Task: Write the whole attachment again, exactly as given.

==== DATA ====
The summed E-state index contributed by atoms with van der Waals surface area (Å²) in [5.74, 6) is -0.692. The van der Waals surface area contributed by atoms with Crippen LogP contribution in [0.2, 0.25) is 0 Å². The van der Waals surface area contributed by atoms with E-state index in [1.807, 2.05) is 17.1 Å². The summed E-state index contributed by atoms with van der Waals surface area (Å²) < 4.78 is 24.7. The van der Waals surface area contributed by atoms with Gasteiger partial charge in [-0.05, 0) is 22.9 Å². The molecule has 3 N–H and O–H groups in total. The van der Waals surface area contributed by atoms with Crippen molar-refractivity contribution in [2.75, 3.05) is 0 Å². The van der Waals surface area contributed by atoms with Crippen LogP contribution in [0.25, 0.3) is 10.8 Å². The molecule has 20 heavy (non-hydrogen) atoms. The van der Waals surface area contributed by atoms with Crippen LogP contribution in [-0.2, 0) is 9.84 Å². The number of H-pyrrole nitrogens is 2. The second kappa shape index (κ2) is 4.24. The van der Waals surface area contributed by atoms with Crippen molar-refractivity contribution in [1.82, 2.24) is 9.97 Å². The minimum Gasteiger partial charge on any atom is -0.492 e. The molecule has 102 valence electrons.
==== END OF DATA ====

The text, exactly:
The summed E-state index contributed by atoms with van der Waals surface area (Å²) in [5.74, 6) is -0.692. The van der Waals surface area contributed by atoms with Crippen LogP contribution in [0.2, 0.25) is 0 Å². The van der Waals surface area contributed by atoms with E-state index in [1.807, 2.05) is 17.1 Å². The summed E-state index contributed by atoms with van der Waals surface area (Å²) < 4.78 is 24.7. The van der Waals surface area contributed by atoms with Gasteiger partial charge in [-0.05, 0) is 22.9 Å². The molecule has 3 N–H and O–H groups in total. The van der Waals surface area contributed by atoms with Crippen molar-refractivity contribution in [2.75, 3.05) is 0 Å². The van der Waals surface area contributed by atoms with Crippen LogP contribution in [0.25, 0.3) is 10.8 Å². The molecule has 20 heavy (non-hydrogen) atoms. The van der Waals surface area contributed by atoms with Crippen LogP contribution in [-0.2, 0) is 9.84 Å². The number of H-pyrrole nitrogens is 2. The second kappa shape index (κ2) is 4.24. The van der Waals surface area contributed by atoms with Crippen molar-refractivity contribution in [1.82, 2.24) is 9.97 Å². The minimum Gasteiger partial charge on any atom is -0.492 e. The molecule has 102 valence electrons.